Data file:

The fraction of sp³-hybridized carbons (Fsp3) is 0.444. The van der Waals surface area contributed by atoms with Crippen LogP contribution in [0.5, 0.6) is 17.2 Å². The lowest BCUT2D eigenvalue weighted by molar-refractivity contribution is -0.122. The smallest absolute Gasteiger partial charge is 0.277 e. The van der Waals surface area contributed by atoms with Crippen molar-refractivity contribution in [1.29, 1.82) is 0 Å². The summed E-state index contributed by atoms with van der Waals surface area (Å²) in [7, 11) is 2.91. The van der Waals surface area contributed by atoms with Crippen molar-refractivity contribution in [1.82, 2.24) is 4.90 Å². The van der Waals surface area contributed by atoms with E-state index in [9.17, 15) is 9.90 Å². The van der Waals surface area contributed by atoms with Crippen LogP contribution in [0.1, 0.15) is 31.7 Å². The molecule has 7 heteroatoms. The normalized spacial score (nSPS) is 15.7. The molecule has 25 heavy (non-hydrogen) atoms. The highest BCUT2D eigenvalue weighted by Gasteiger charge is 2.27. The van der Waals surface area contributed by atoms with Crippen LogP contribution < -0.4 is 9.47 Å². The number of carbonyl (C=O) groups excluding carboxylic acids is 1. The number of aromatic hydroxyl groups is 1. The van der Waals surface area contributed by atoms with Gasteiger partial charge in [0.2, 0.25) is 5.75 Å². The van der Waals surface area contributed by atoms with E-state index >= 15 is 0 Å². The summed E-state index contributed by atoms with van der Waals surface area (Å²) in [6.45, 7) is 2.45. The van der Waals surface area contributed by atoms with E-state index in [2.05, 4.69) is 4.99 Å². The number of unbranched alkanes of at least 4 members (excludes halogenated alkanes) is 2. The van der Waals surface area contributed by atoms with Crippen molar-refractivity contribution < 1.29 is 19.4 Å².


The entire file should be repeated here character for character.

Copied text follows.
The fraction of sp³-hybridized carbons (Fsp3) is 0.444. The van der Waals surface area contributed by atoms with Crippen LogP contribution in [0.5, 0.6) is 17.2 Å². The lowest BCUT2D eigenvalue weighted by molar-refractivity contribution is -0.122. The smallest absolute Gasteiger partial charge is 0.277 e. The van der Waals surface area contributed by atoms with Crippen molar-refractivity contribution in [1.29, 1.82) is 0 Å². The summed E-state index contributed by atoms with van der Waals surface area (Å²) in [7, 11) is 2.91. The van der Waals surface area contributed by atoms with Crippen molar-refractivity contribution in [1.82, 2.24) is 4.90 Å². The van der Waals surface area contributed by atoms with E-state index in [9.17, 15) is 9.90 Å². The van der Waals surface area contributed by atoms with Crippen LogP contribution in [0.1, 0.15) is 31.7 Å². The molecule has 7 heteroatoms. The normalized spacial score (nSPS) is 15.7. The molecule has 25 heavy (non-hydrogen) atoms. The highest BCUT2D eigenvalue weighted by Gasteiger charge is 2.27. The van der Waals surface area contributed by atoms with Crippen LogP contribution < -0.4 is 9.47 Å². The number of carbonyl (C=O) groups excluding carboxylic acids is 1. The number of aromatic hydroxyl groups is 1. The van der Waals surface area contributed by atoms with Gasteiger partial charge in [0.2, 0.25) is 5.75 Å². The van der Waals surface area contributed by atoms with E-state index >= 15 is 0 Å². The summed E-state index contributed by atoms with van der Waals surface area (Å²) in [6.45, 7) is 2.45. The van der Waals surface area contributed by atoms with E-state index in [2.05, 4.69) is 4.99 Å². The number of unbranched alkanes of at least 4 members (excludes halogenated alkanes) is 2. The van der Waals surface area contributed by atoms with Crippen molar-refractivity contribution < 1.29 is 19.4 Å².